HC Deb 15 December 1986 vol 107 cc390-1W
Mr. Jessel

asked the Secretary of State for the Environment what further steps he has taken in the light of his statement on 3 July about the fire at Hampton Court palace on 31 March; and if he will make another statement.

Mr. Ridley

The damaged part of the building has been made safe and weatherproof. The Property Services Agency has been working in close co-operation with English Heritage and other experts to rescue as much as possible from the debris, and to protect or remove all artifacts which can be saved and restored, including nearly all the Grinling Gibbons carvings which will be repaired separately. Work is progressing on the detailed plans for re-building and restoration. Tenders for the main contract will be sought towards the end of 1987. Meanwhile, work on the restoration of stonework damaged in the fire has already started. The palace is open to the public, who can visit the great majority of the public rooms.

Work has been proceeding as speedily as practicable to ensure that the lessons learned with regard to autornatic fire detection systems are put to good effect in protecting the palace, and other historic buildings, against the possibility of further such accidents.

Sir John Garlick, in his report which was the subject of my statement on 3 July, recommended a number of technical improvements to the existing automatic fire detection system which he considered would achieve the most immediate improvement in security against fire. All the control panels have now been modified in accordance with these recommendations so that switches cannot be left in the 'reset' condition; lockable covers have been installed; and a memory facility has been incorporated. Work is either completed or in hand on all other recommended improvements.

I have received further detailed advice from my officials on the design, installation, and commissioning of the automatic fire detection system at Hampton Court palace.

This has confirmed that the design specification was consistent with the relevant British standards at the time. It is now evident that the problems of handing over a system of this size and novel technical development were under-estimated and the procedures were not sufficiently clear. The lessons we have learned will be applied at Hampton Court and at other buildings for which my Department is responsible.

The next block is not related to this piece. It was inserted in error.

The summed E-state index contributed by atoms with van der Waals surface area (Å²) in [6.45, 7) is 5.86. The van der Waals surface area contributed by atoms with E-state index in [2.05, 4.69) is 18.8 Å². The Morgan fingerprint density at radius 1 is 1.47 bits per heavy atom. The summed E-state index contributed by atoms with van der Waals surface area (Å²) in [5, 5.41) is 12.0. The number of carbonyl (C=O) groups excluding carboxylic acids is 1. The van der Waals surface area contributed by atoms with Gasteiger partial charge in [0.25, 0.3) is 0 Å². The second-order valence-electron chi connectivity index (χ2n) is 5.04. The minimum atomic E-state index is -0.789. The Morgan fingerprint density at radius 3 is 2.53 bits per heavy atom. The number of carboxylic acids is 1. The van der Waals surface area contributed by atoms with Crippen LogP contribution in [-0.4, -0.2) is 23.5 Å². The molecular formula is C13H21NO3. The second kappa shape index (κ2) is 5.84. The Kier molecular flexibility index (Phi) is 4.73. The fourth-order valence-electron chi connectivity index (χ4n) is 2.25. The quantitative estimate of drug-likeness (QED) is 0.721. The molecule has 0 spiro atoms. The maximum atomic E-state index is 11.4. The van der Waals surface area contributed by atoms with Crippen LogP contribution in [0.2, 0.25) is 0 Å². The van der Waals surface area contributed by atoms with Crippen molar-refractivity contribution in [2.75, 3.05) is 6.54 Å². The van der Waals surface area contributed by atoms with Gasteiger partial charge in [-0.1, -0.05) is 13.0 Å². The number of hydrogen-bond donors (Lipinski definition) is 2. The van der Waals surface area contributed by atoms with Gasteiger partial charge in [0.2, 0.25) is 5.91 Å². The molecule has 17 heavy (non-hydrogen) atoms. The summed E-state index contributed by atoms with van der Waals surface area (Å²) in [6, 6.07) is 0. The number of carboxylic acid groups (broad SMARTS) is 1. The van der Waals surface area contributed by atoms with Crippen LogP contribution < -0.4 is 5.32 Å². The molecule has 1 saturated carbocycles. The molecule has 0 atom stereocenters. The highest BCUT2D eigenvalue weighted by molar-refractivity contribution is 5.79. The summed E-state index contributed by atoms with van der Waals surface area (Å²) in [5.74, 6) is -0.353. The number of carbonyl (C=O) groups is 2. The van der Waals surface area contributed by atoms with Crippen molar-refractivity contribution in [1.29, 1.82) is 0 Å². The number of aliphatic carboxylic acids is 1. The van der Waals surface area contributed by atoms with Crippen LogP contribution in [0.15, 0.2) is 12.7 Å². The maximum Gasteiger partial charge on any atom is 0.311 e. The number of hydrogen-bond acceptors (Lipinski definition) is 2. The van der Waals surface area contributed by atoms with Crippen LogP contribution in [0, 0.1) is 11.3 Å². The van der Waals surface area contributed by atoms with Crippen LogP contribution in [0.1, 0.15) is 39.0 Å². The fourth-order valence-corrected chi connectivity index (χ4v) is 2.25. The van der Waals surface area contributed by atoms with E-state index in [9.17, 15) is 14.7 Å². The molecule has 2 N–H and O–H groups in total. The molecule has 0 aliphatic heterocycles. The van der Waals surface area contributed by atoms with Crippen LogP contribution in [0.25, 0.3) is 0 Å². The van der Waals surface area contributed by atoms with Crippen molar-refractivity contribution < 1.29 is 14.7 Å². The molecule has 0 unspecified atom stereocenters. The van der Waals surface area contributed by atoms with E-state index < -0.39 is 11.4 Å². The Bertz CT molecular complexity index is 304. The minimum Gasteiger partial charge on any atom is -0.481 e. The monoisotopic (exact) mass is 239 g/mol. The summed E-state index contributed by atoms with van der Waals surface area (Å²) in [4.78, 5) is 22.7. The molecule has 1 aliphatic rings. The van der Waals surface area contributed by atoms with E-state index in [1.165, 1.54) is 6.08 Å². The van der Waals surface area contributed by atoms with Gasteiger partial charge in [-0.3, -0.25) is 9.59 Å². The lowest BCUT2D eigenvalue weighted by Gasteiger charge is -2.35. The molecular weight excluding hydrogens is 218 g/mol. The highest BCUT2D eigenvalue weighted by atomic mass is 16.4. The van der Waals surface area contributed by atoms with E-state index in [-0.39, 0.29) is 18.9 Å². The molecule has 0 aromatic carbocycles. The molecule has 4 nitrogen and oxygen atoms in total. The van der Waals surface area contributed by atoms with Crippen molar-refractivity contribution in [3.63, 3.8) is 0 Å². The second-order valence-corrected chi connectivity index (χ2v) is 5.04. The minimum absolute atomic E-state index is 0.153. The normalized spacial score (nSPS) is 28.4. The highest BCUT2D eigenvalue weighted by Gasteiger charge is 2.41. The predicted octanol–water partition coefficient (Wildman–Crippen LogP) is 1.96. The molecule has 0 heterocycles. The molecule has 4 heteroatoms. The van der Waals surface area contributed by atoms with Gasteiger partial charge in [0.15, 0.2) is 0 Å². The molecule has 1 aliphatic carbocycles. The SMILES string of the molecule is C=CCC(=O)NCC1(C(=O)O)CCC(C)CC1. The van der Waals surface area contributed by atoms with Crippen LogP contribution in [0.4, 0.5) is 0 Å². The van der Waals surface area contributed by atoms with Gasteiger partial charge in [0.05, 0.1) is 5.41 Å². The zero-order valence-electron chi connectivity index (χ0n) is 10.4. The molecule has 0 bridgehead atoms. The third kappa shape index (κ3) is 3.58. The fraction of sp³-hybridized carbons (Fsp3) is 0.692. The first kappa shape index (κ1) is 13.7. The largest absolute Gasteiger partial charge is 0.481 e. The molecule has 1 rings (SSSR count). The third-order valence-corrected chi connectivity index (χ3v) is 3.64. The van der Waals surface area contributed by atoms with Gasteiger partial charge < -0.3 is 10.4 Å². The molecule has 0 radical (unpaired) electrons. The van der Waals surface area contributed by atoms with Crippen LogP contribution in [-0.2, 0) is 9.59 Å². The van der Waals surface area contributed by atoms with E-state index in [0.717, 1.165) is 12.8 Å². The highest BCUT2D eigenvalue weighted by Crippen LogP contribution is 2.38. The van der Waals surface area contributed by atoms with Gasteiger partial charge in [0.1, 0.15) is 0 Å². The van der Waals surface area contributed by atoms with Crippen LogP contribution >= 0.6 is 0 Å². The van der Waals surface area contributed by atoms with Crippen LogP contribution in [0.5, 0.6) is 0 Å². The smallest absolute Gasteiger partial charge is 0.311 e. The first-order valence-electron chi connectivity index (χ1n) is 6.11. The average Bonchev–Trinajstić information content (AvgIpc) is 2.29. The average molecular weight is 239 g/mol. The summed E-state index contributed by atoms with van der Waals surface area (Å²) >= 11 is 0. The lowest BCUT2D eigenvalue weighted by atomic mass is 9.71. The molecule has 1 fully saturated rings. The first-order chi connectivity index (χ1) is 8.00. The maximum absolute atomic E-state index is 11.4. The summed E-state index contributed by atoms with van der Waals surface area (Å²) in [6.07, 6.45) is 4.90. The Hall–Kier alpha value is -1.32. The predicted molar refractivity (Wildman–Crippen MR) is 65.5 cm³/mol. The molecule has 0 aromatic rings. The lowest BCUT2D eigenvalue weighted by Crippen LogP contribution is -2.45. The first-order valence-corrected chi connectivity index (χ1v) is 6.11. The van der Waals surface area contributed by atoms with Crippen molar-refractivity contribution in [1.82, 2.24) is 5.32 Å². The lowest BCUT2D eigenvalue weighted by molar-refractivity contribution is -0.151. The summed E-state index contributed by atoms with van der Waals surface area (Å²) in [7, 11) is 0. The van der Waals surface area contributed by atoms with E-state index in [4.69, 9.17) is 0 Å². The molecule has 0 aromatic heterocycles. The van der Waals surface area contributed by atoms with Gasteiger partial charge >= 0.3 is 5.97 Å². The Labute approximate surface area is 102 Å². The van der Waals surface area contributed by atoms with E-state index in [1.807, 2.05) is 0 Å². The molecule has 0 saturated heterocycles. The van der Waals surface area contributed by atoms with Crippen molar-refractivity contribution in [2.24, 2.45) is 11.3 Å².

Sir John Garlick also recommended that there should be more effective fire drills involving the fire brigade and the staff responsible for the supervision and maintenance of the palace. Following further discussions with the fire brigade, this recommendation has been fully implemented. Improved fire drills have already taken place and arrangements have been made for more effective training, including the provision of more comprehensive advice on the efficient operation of the automatic fire detection system.

Sir John Garlick's recommendation that there should be an operational audit to check technical systems of this kind in operation after installation is of more general relevance. The Property Services Agency is currently undertaking such checks of the automatic fire detection systems installed in other buildings on the Government's estate, and considering whether such systems should be installed in buildings which have none at present.

Copies of Sir John Garlick's report have also been sent to other interested bodies, including English Heritage, the Historic Houses Association and the National Trust, so that they can consider its relevance to them.

In addition to his more technical recommendations, Sir John Garlick made a number of recommendations for improving management arrangements within Hampton Court palace, and suggested that consideration should be given to merging the custody guards and warders who are presently employed by the Property Services Agency and by DOE (Central) respectively. As a first step, the operational instructions to the custody staff and other staff are being thoroughly revised.

I have also studied the conclusions and recommendations in the Garlick report relating to wider issues of responsibility and accountability, and I am considering further the scope for closer co-operation between those concerned with the management of the palace.